Born: December 1, 1829, Belfast Ireland
Died: October 14, 1904, Carson City, Nevada
(Marker reads "1930" ?)
For about four years (beginning 1860) Samuel Baker rode Pony Express between Fort Yuma, Arizona, and San Diego, California, across desert wastes and among hostile Indians.
Samuel left Belfast for New York as a sailor boy at age 15 and was a mariner on American ships. He was on the US transport ship Monterey of Vera Cruz at the time of the siege in 1846. November 8, 1848, sailed from New York to California on the US transport ship Iowa under command of General Bennet F. Riley, the first provisional Governor of California, by way of Cape Horn and arrived in San Francisco March 14, 1849. Sailed in Coasting service between San Francisco and
Santa Cruz, then struck out for the California gold digging - was in Sutters Fort in June of 1849.
In 1852 Sam was an overseer at the California state prison at San Quentin. He arrived in Nevada in July 1860 as wagon master with a train of thirty-five US government wagons loaded with supplies for Fort Churchill, then went with the column to Arizona where he was post wagon master at Tuscon. During this time he rode for the Pony Express.
Took a wagon train out to Star City, Humboldt County, Nevada, for Col. C. F. Snowden and Major Kyle. August 1863, Sam arrived in Nevada Comstock lode and was employed as brakeman at the hoisting works of the Gould & Curry, Savage, Yellow Jacket and other leading mines for about ten years. Then he became city jailer in Virginia City, Nevada, injuring himself while chasing a burglar and suffering partial paralysis. He was a watchman in the US Mint in Carson City for two or three years and then kept a small cigar and variety store. Sam Baker was one of the founders of the Society of Pacific Coast Pioneers.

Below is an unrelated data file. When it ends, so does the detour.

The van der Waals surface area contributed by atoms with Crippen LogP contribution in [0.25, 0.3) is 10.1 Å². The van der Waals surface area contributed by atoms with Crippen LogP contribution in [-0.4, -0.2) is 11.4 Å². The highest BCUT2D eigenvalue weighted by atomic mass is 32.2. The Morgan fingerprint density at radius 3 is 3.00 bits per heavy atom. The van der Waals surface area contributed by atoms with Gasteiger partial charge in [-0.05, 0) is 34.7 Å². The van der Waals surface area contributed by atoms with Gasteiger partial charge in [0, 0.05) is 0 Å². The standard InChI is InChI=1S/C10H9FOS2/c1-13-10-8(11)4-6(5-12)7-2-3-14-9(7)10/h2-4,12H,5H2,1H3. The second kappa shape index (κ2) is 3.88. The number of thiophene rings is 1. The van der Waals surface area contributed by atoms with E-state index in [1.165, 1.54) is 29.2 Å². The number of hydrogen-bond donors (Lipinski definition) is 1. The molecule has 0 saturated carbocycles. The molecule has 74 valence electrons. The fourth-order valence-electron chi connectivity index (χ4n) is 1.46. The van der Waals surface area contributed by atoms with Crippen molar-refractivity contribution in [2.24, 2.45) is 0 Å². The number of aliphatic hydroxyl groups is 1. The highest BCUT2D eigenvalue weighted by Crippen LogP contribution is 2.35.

He married Catherine McAdoo in Benicia, California, in 1858. A daughter, Sarah, Was born in Benicia, September 4, 1861. A son, Charles, was born in San Francisco in 1863. Another unknown daughter was married and living in Butte, Montana at the time of his death.
Eight years before he died, Sam dictated his obituary to friend and famous Nevada journalist, Alfred Doten. The obituary included the information about his Pony Express experience. It was printed in the Carson City Morning Appeal, October 15, 1902.
Information is used with permission of Kathy Wetzel, Samuel Baker's great great granddaughter.